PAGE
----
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The weird and wonderful metamorphosis of the butterfly - Franziska Bauer

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In order to become a butterfly, a caterpillar’s body dissolves almost completely and is rebuilt from its own juices. Butterflies are just a few of the 800,000 insect species that transition from larvae to adults through complete metamorphosis. But how exactly does this process work? Franziska Bauer explains how these squishy larvae emerge as armored, aerodynamic, and nimble adults.

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TED-Ed Original lessons feature the words and ideas of educators brought to life by professional animators. Are you an educator or animator interested in creating a TED-Ed original? Nominate yourself here »

Meet The Creators

  • Educator Franziska Bauer
  • Director Avi Ofer
  • Script Editor Elizabeth Cox
  • Animator Avi Ofer
  • Composer Marcos Tawil
  • Sound Designer Marcos Tawil
  • Associate Producer Elizabeth Cox
  • Content Producer Gerta Xhelo
  • Editorial Producer Alex Rosenthal
  • Narrator Addison Anderson

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Additional Resources for you to Explore
For a more detailed description of the processes of metamorphosis inside the pupa, check out this site to see X-ray computed tomography images.

To find out how the fully developed—but yet not emerged—adult looks inside the pupa, visit here and here to see photos taken by the educator. You can also look at the pupae of the Scarce Swallowtail butterfly and Green Silver-lines moth. These images show that the color and transparency of the pupal cuticle is quite variable: certain photos allow you to track all body parts, while others only let you guess the wing pattern. To get a better understanding of the anatomy of the pupa, click here. And this is how the adult moth looks like after eclosion.

Eggs, caterpillars, and pupae are as varied in shape and color as adult butterflies or moths. Explore this collection of life-stage composites to get an idea of their diversity.

Parasitism in moths and butterflies refers to a process in which insect larvae, usually flies or wasps, feed inside the eggs or pupae of butterflies and moths, which eventually proves fatal.

In one example, the process of parasitism begins when the adult female wasp injects her eggs into the host eggs of the butterfly. Tiny wasp larvae then emerge from their tiny eggs inside the host. Wasp larvae, like caterpillars, also undergo complete metamorphosis. The wasp larvae feed and also pupate inside the eggs of the butterfly. Once their own metamorphosis is complete, they emerge from their host and fly away.

In this photo you can see a seemingly fresh and intact egg of a Puss moth.

Two weeks later, however, it is not a tiny caterpillar that emerges from the egg, but a group of tiny wasps.

Other parasitoid wasp larvae do not develop in the eggs of butterflies and moths, but in caterpillars. First, the wasp larvae begin to devour the caterpillar from the inside, starting with the non-essential body tissues like fat. Only very late into their development do the wasp larvae kill their host caterpillar. This is usually when they seek their way out of the host caterpillar to search for a pupation site. Check this link to see what happens when parasitoid wasp larvae leave their host caterpillar.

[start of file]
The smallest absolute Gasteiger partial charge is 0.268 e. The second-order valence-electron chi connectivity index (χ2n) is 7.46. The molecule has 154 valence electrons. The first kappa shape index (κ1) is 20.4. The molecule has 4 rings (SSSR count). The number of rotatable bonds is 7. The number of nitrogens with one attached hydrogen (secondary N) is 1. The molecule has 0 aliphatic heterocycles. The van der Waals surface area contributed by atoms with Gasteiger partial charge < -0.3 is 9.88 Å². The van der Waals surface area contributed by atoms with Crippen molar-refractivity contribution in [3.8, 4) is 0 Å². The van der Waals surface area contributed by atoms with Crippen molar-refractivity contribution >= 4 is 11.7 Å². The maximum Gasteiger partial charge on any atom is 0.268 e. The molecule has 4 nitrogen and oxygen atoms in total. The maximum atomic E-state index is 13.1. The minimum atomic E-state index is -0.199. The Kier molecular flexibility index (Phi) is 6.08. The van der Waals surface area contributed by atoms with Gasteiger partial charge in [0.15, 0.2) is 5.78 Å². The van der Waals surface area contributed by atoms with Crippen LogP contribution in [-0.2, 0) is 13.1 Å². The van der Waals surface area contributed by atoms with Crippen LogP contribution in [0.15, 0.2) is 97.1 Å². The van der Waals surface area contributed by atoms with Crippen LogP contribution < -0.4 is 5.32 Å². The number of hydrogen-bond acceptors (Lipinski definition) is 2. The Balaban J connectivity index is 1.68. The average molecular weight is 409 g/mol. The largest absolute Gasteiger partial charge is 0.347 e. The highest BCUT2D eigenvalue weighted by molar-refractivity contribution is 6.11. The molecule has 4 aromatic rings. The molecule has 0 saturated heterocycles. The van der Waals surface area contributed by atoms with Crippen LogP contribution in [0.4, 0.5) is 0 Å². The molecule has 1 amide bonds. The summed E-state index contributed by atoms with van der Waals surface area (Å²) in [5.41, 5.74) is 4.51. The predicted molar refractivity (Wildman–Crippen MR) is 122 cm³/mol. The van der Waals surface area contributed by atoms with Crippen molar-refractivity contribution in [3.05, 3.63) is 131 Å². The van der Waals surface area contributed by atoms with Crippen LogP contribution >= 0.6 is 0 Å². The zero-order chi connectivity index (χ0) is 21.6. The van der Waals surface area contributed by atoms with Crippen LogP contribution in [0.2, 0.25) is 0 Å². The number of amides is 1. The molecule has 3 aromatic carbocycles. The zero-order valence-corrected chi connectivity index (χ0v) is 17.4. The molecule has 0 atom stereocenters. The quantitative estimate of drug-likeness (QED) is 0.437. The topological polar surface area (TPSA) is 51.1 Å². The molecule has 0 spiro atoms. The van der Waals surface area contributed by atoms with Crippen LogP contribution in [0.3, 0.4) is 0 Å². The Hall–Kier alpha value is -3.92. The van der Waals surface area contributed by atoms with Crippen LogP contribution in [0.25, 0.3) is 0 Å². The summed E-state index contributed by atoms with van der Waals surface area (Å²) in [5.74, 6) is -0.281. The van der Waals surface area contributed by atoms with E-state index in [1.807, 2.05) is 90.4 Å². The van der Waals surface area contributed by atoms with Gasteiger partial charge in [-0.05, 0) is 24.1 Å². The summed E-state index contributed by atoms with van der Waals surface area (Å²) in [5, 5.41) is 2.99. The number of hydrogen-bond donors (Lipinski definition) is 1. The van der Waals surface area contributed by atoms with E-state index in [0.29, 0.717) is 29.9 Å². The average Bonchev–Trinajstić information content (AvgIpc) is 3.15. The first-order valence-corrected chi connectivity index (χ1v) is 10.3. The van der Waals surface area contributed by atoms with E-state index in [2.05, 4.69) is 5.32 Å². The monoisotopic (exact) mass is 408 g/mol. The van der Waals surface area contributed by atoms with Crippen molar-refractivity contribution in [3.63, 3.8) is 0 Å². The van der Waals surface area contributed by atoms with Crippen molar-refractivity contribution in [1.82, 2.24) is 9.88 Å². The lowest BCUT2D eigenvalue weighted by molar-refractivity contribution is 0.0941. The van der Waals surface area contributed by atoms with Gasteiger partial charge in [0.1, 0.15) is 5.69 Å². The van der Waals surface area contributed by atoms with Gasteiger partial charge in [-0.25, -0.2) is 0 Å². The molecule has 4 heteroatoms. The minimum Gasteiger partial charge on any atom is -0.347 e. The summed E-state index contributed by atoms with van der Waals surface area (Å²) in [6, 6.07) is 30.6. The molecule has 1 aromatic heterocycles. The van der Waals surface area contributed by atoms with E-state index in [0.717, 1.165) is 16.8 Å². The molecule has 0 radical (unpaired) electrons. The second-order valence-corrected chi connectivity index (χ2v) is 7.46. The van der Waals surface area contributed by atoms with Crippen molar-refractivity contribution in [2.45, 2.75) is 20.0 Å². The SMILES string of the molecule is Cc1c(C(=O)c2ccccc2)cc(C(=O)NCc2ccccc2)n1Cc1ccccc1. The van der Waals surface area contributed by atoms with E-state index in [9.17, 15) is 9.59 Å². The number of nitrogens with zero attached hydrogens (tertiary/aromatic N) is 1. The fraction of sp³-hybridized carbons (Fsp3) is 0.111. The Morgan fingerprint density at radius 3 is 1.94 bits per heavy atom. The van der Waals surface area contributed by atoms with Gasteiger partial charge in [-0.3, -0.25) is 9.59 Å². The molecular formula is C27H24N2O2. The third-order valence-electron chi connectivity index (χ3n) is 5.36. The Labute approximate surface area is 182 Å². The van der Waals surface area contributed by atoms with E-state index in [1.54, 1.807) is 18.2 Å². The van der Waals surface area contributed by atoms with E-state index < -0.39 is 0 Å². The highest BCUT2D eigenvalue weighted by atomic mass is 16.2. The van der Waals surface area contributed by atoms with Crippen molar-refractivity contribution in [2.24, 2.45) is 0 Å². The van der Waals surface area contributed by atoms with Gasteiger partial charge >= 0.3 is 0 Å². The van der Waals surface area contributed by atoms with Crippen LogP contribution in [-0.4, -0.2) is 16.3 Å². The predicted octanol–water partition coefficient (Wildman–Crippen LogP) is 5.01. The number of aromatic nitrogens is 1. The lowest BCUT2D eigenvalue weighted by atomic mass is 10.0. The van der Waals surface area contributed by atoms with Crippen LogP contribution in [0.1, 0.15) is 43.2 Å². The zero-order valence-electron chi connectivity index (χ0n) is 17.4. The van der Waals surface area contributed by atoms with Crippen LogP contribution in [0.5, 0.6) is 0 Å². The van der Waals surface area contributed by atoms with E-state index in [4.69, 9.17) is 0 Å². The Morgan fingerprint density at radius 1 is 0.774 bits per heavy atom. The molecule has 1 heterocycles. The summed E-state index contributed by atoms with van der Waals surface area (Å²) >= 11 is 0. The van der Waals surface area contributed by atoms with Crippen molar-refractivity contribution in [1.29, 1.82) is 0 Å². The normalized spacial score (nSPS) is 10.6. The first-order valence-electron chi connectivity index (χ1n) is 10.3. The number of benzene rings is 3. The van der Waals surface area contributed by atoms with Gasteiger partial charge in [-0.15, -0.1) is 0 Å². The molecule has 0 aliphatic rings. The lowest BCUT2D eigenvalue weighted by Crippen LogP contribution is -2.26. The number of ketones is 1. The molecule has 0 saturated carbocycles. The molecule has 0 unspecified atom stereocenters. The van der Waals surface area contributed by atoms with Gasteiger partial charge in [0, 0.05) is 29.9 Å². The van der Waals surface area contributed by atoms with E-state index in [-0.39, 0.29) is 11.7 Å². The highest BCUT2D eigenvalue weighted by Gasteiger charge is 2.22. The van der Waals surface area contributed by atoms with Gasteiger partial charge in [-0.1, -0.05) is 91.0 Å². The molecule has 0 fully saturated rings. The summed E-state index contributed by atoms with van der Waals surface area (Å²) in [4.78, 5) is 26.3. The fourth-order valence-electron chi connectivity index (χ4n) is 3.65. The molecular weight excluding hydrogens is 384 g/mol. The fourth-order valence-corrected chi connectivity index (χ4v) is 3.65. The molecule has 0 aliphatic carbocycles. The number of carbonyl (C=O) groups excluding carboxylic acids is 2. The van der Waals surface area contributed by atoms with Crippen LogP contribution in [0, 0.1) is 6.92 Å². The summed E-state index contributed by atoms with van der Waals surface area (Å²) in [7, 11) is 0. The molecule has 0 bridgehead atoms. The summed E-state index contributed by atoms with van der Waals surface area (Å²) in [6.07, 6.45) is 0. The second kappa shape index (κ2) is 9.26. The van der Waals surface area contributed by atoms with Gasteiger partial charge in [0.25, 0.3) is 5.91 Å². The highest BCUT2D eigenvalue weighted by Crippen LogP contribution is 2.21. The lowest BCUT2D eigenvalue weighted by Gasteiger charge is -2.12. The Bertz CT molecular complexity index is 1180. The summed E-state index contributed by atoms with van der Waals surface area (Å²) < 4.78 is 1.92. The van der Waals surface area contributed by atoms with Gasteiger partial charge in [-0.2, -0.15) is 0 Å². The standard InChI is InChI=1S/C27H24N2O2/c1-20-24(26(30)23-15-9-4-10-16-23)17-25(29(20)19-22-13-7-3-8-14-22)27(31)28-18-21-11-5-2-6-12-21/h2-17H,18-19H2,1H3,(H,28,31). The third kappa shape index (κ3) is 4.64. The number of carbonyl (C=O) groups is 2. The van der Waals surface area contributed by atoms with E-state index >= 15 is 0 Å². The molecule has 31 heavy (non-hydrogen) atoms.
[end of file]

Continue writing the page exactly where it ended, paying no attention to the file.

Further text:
For a different case of parasitism in moths, have a look at the following photo. Typically, it is the developing pair of compound eyes that, due to their dark pigmentation, are first

distinguishable in a moth pupa during its metamorphosis. Sometimes, however, these eyes do not belong to the moth but to a parasitoid wasp. In this photo, it is the pupa of Heteropelma amictum, an ichneumonid wasp, that is developing in its host pupa, the Scarlet Tiger moth.

Heteropelma amictum is a common European parasitoid wasp that attaches itself to various species of tiger and owlet moths. The adult female wasp selects a host caterpillar and injects an egg into it, which does not develop until the host caterpillar pupates. The hatching wasp larva completes its larval development by devouring the interior of its host pupa. Subsequently, the wasp larva pupates and peacefully undergoes its own metamorphosis protected by the pupal cuticle of its dead host. Tracking the metamorphosis of a parasitoid wasp in its host is rarely possible, especially when their hosts form nontransparent pupal cuticles. The translucent pupal cuticle of the Scarlet Tiger moth provides the rare opportunity of observing the metamorphosis of a parasitoid wasp in its host. The wasp pupa in the photo has not developed its overall dark pigmentation yet, but its two compound eyes and three ocelli are already visible.

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About TED-Ed Originals

TED-Ed Original lessons feature the words and ideas of educators brought to life by professional animators. Are you an educator or animator interested in creating a TED-Ed original? Nominate yourself here »

Meet The Creators

  • Educator Franziska Bauer
  • Director Avi Ofer
  • Script Editor Elizabeth Cox
  • Animator Avi Ofer
  • Composer Marcos Tawil
  • Sound Designer Marcos Tawil
  • Associate Producer Elizabeth Cox
  • Content Producer Gerta Xhelo
  • Editorial Producer Alex Rosenthal
  • Narrator Addison Anderson

Share

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